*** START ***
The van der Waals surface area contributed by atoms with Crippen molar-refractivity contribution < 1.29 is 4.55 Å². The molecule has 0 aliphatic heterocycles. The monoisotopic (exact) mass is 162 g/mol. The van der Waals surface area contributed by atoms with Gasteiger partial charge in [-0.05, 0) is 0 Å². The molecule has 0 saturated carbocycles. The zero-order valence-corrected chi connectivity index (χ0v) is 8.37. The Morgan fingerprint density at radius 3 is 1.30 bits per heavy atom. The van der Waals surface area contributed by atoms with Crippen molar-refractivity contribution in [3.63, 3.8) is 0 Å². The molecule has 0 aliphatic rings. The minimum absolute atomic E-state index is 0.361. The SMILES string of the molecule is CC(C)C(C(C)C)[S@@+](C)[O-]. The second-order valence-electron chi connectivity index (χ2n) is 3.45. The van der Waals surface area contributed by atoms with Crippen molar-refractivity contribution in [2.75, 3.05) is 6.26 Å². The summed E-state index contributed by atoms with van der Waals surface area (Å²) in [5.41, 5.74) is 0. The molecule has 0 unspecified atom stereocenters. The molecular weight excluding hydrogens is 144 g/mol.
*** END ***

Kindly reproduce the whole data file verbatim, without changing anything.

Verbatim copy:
The van der Waals surface area contributed by atoms with Crippen molar-refractivity contribution < 1.29 is 4.55 Å². The molecule has 0 aliphatic heterocycles. The monoisotopic (exact) mass is 162 g/mol. The van der Waals surface area contributed by atoms with Gasteiger partial charge in [-0.05, 0) is 0 Å². The molecule has 0 saturated carbocycles. The zero-order valence-corrected chi connectivity index (χ0v) is 8.37. The Morgan fingerprint density at radius 3 is 1.30 bits per heavy atom. The van der Waals surface area contributed by atoms with Crippen molar-refractivity contribution in [3.63, 3.8) is 0 Å². The molecule has 0 aliphatic rings. The minimum absolute atomic E-state index is 0.361. The SMILES string of the molecule is CC(C)C(C(C)C)[S@@+](C)[O-]. The second-order valence-electron chi connectivity index (χ2n) is 3.45. The van der Waals surface area contributed by atoms with Crippen molar-refractivity contribution in [2.75, 3.05) is 6.26 Å². The summed E-state index contributed by atoms with van der Waals surface area (Å²) in [5.41, 5.74) is 0. The molecule has 0 unspecified atom stereocenters. The molecular weight excluding hydrogens is 144 g/mol.